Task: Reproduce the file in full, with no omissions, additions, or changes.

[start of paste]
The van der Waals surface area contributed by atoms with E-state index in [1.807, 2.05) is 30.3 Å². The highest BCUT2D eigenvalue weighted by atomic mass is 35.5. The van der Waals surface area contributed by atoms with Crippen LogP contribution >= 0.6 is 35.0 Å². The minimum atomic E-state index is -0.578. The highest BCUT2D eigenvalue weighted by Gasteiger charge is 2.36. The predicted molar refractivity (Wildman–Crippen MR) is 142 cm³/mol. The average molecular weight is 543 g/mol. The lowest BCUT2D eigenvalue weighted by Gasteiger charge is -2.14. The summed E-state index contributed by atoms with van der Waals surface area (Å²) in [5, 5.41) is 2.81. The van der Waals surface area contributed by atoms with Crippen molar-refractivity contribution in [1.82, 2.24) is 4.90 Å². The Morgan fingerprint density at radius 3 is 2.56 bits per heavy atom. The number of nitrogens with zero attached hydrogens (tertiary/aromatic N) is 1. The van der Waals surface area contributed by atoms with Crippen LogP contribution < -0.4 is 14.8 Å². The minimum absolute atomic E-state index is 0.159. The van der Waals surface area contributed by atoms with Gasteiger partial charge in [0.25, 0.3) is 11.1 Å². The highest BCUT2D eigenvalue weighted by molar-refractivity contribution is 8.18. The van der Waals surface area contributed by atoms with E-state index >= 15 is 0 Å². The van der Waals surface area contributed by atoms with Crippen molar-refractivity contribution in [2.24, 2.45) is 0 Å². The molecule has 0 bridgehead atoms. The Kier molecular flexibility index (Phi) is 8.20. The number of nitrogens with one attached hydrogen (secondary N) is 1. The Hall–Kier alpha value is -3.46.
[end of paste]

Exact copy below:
The van der Waals surface area contributed by atoms with E-state index in [1.807, 2.05) is 30.3 Å². The highest BCUT2D eigenvalue weighted by atomic mass is 35.5. The van der Waals surface area contributed by atoms with Crippen LogP contribution >= 0.6 is 35.0 Å². The minimum atomic E-state index is -0.578. The highest BCUT2D eigenvalue weighted by Gasteiger charge is 2.36. The predicted molar refractivity (Wildman–Crippen MR) is 142 cm³/mol. The average molecular weight is 543 g/mol. The lowest BCUT2D eigenvalue weighted by Gasteiger charge is -2.14. The summed E-state index contributed by atoms with van der Waals surface area (Å²) in [5, 5.41) is 2.81. The van der Waals surface area contributed by atoms with Crippen molar-refractivity contribution in [1.82, 2.24) is 4.90 Å². The Morgan fingerprint density at radius 3 is 2.56 bits per heavy atom. The number of nitrogens with zero attached hydrogens (tertiary/aromatic N) is 1. The van der Waals surface area contributed by atoms with Crippen LogP contribution < -0.4 is 14.8 Å². The minimum absolute atomic E-state index is 0.159. The van der Waals surface area contributed by atoms with Gasteiger partial charge in [0.25, 0.3) is 11.1 Å². The highest BCUT2D eigenvalue weighted by molar-refractivity contribution is 8.18. The van der Waals surface area contributed by atoms with E-state index >= 15 is 0 Å². The van der Waals surface area contributed by atoms with Crippen molar-refractivity contribution in [2.24, 2.45) is 0 Å². The molecule has 0 bridgehead atoms. The Kier molecular flexibility index (Phi) is 8.20. The number of nitrogens with one attached hydrogen (secondary N) is 1. The Hall–Kier alpha value is -3.46.